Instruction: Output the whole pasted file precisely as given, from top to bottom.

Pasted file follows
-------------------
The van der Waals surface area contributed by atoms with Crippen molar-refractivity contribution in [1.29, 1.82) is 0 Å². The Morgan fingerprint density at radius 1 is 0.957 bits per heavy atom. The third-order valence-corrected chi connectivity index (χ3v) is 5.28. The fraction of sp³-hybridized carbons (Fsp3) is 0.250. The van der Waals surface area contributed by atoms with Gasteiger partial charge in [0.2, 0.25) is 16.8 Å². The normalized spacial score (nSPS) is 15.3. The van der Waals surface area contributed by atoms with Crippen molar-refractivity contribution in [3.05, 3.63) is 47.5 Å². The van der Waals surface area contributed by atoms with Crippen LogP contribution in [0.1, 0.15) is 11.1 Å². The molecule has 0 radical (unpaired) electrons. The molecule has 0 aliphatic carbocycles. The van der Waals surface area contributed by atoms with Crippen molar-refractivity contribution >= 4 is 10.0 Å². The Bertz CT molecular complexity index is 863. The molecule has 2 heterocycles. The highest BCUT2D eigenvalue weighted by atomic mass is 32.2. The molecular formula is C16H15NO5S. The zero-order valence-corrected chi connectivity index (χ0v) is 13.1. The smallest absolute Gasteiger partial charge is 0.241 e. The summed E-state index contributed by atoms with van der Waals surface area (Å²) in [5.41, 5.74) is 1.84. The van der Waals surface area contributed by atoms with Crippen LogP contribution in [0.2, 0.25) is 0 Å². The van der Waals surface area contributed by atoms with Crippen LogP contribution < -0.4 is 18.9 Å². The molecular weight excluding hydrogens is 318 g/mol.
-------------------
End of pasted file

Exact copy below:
The van der Waals surface area contributed by atoms with Crippen molar-refractivity contribution in [1.29, 1.82) is 0 Å². The Morgan fingerprint density at radius 1 is 0.957 bits per heavy atom. The third-order valence-corrected chi connectivity index (χ3v) is 5.28. The fraction of sp³-hybridized carbons (Fsp3) is 0.250. The van der Waals surface area contributed by atoms with Gasteiger partial charge in [0.2, 0.25) is 16.8 Å². The normalized spacial score (nSPS) is 15.3. The van der Waals surface area contributed by atoms with Crippen molar-refractivity contribution in [3.05, 3.63) is 47.5 Å². The van der Waals surface area contributed by atoms with Crippen LogP contribution in [0.1, 0.15) is 11.1 Å². The molecule has 0 radical (unpaired) electrons. The molecule has 0 aliphatic carbocycles. The van der Waals surface area contributed by atoms with Crippen molar-refractivity contribution >= 4 is 10.0 Å². The Bertz CT molecular complexity index is 863. The molecule has 2 heterocycles. The highest BCUT2D eigenvalue weighted by atomic mass is 32.2. The molecular formula is C16H15NO5S. The zero-order valence-corrected chi connectivity index (χ0v) is 13.1. The smallest absolute Gasteiger partial charge is 0.241 e. The summed E-state index contributed by atoms with van der Waals surface area (Å²) in [5.41, 5.74) is 1.84. The van der Waals surface area contributed by atoms with Crippen LogP contribution in [0.2, 0.25) is 0 Å². The van der Waals surface area contributed by atoms with Crippen LogP contribution < -0.4 is 18.9 Å². The molecular weight excluding hydrogens is 318 g/mol.